Dutch prosecutors seek motive for deadly tram shooting
Utrecht, Netherlands – Dutch police and prosecutors pressed on Tuesday with their investigation into the motive of a suspect who they believe shot and killed three people and injured five more in an attack on a tram in the central city of Utrecht.
The main suspect is Gokmen Tanis, a 37-year-old man of Turkish descent who was being held on suspicion of “manslaughter with terrorist intent,” though authorities have not ruled out other possible motives.
Police spokesman Martin de Wit said that a total of three people were in custody following Monday’s attack, the alleged shooter and two others, whose involvement was being investigated.
Tanis was arrested Monday evening after an hours-long manhunt that nearly paralyzed the Netherlands’ fourth-largest city and sent shockwaves through this nation just days after 50 people were killed when an immigrant-hating white supremacist opened fire at two mosques in Christchurch, New Zealand, during Friday prayers. There was no indication of any link between the two events.
Officials said there is no indication the suspect knew any of the victims.
Public prosecution office spokesman Ties Kortmann declined to give further details of the investigation and said it was not yet clear if Tanis would be brought before an investigating judge on Tuesday.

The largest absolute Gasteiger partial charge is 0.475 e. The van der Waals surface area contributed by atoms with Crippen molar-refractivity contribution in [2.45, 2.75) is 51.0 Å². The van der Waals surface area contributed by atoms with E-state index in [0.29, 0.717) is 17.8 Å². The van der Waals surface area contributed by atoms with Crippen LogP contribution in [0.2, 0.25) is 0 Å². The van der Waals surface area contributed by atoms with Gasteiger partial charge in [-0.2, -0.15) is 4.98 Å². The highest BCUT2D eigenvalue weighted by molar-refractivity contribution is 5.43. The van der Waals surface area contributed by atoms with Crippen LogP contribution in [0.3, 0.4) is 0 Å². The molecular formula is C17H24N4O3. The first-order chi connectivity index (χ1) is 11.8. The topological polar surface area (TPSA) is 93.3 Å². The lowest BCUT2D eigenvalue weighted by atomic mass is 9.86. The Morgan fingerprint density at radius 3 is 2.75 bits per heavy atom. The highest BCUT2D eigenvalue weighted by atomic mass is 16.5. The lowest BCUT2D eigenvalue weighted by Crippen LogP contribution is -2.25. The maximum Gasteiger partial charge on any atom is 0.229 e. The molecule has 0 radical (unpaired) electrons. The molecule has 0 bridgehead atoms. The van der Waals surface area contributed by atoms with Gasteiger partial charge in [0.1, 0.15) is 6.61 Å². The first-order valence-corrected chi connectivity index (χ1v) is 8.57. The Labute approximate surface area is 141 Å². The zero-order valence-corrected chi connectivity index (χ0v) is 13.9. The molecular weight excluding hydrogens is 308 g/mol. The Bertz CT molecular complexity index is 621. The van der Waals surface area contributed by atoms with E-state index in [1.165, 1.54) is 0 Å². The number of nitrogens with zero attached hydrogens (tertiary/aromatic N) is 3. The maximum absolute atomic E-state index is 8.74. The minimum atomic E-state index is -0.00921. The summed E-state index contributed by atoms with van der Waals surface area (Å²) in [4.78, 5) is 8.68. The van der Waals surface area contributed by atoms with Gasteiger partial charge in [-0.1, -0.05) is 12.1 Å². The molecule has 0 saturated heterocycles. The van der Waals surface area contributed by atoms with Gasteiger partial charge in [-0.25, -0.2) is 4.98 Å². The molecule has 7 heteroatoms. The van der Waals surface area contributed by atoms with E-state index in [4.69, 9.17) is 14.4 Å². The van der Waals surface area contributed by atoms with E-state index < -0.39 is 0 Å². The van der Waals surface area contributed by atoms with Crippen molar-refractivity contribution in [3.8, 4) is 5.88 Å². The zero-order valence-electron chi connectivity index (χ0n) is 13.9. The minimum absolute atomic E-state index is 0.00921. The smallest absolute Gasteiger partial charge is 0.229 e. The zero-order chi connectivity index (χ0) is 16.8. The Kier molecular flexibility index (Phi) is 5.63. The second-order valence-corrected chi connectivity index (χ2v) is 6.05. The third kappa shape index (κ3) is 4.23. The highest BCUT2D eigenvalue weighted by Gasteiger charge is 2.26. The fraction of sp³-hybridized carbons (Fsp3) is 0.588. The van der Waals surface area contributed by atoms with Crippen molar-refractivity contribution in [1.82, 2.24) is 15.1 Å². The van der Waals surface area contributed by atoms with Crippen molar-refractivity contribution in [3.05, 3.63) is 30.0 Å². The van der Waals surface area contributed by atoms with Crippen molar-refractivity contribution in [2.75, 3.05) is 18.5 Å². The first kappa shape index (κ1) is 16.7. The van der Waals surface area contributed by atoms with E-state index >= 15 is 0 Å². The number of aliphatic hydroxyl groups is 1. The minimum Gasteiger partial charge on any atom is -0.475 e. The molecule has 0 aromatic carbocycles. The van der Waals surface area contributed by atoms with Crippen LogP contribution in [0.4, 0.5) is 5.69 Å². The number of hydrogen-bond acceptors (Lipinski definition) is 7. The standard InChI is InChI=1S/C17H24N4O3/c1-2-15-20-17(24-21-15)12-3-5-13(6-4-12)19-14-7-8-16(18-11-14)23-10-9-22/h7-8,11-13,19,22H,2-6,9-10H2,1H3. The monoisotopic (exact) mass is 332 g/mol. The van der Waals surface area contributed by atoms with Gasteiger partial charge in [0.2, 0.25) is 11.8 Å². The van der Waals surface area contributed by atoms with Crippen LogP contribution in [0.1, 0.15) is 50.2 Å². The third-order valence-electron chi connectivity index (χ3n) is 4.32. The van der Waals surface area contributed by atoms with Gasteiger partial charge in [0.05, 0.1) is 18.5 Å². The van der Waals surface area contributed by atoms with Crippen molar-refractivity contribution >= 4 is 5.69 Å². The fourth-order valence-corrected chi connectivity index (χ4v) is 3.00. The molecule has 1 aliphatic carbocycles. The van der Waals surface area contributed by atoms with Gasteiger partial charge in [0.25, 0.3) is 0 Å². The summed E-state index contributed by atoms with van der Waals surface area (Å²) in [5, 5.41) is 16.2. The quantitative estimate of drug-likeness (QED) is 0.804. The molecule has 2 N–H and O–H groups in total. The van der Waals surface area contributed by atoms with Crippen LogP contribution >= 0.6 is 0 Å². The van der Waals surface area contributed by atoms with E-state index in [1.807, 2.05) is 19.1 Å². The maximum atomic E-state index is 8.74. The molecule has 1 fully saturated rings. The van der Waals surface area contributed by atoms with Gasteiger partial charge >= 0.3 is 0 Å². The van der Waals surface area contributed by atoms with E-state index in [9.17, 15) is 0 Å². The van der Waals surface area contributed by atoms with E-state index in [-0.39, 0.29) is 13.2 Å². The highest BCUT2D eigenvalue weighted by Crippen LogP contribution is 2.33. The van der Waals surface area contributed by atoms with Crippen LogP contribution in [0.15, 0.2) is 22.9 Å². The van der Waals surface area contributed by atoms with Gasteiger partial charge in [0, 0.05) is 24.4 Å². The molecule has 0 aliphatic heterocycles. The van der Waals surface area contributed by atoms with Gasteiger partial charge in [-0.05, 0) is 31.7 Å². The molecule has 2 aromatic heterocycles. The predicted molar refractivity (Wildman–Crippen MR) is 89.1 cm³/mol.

Such hearings are generally held to request suspects are detained for longer pending further investigations.
Justice Minister Ferd Grapperhaus said Monday that Tanis had a long criminal record.
From early Tuesday, members of the public began placing bunches of flowers near the busy traffic intersection where the gunfire erupted Monday on a tram.
One bunch carried a message in Dutch saying: “We are sad and deeply shaken. Utrecht has been hit hard; straight through the heart. Strength!! Peace and Love.”
Authorities say they have not ruled out other possible motives and Dutch and Turkish media citing his neighbors in Utrecht have speculated that the shooting may have been linked to a relationship. It was not clear if any of the victims were known to the suspect.
Dutch media published details of two of the victims killed Monday – a 19-year-old woman who worked in a cafe in the nearby town of Vianen, and a father-of-three who volunteered as a soccer coach in Vleuten, a town west of Utrecht.
A phone call from The Associated Press to the cafe Tuesday morning went unanswered.
The soccer club posted a message saying: “With great dismay and astonishment, we received the terrible news that our trainer of the teams JO19-1 and MO11-2 died in yesterday’s shooting incident in Utrecht.”